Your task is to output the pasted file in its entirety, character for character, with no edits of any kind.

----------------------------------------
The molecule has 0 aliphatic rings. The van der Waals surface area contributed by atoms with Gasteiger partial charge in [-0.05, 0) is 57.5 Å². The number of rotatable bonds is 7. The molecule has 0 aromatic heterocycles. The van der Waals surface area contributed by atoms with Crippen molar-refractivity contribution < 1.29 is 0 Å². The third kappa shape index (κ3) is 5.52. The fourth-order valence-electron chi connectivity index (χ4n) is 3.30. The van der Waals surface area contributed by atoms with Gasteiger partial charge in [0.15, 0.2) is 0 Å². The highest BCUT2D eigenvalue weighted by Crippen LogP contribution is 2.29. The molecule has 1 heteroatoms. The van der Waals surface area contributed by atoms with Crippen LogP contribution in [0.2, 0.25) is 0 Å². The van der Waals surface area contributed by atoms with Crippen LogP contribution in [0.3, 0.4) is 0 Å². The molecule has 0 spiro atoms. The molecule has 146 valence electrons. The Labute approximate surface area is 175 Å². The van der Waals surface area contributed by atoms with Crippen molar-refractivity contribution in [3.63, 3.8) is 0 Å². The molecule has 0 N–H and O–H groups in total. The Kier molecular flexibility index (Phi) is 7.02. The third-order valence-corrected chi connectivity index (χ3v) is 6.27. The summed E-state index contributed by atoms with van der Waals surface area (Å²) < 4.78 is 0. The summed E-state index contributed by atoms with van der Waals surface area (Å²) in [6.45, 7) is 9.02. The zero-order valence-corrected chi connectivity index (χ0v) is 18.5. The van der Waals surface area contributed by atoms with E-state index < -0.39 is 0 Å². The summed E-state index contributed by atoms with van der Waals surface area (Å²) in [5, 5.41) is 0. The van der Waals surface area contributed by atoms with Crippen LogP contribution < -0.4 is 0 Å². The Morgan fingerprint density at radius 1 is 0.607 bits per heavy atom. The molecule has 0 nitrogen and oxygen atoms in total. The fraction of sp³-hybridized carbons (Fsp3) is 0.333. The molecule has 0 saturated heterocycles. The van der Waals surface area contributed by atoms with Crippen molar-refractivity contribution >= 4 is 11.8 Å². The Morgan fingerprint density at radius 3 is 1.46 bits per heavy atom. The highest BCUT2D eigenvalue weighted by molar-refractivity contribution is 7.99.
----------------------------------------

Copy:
The molecule has 0 aliphatic rings. The van der Waals surface area contributed by atoms with Gasteiger partial charge in [-0.05, 0) is 57.5 Å². The number of rotatable bonds is 7. The molecule has 0 aromatic heterocycles. The van der Waals surface area contributed by atoms with Crippen molar-refractivity contribution < 1.29 is 0 Å². The third kappa shape index (κ3) is 5.52. The fourth-order valence-electron chi connectivity index (χ4n) is 3.30. The van der Waals surface area contributed by atoms with Gasteiger partial charge in [0.15, 0.2) is 0 Å². The highest BCUT2D eigenvalue weighted by Crippen LogP contribution is 2.29. The molecule has 1 heteroatoms. The van der Waals surface area contributed by atoms with Crippen LogP contribution in [0.2, 0.25) is 0 Å². The van der Waals surface area contributed by atoms with Crippen LogP contribution in [0.3, 0.4) is 0 Å². The molecule has 0 spiro atoms. The molecule has 146 valence electrons. The Labute approximate surface area is 175 Å². The van der Waals surface area contributed by atoms with Crippen molar-refractivity contribution in [3.63, 3.8) is 0 Å². The molecule has 0 N–H and O–H groups in total. The Kier molecular flexibility index (Phi) is 7.02. The third-order valence-corrected chi connectivity index (χ3v) is 6.27. The summed E-state index contributed by atoms with van der Waals surface area (Å²) < 4.78 is 0. The summed E-state index contributed by atoms with van der Waals surface area (Å²) in [6.45, 7) is 9.02. The zero-order valence-corrected chi connectivity index (χ0v) is 18.5. The van der Waals surface area contributed by atoms with E-state index < -0.39 is 0 Å². The summed E-state index contributed by atoms with van der Waals surface area (Å²) in [5, 5.41) is 0. The van der Waals surface area contributed by atoms with Crippen LogP contribution < -0.4 is 0 Å². The Morgan fingerprint density at radius 1 is 0.607 bits per heavy atom. The molecule has 0 nitrogen and oxygen atoms in total. The fraction of sp³-hybridized carbons (Fsp3) is 0.333. The molecule has 0 saturated heterocycles. The van der Waals surface area contributed by atoms with Crippen molar-refractivity contribution >= 4 is 11.8 Å². The Morgan fingerprint density at radius 3 is 1.46 bits per heavy atom. The highest BCUT2D eigenvalue weighted by molar-refractivity contribution is 7.99.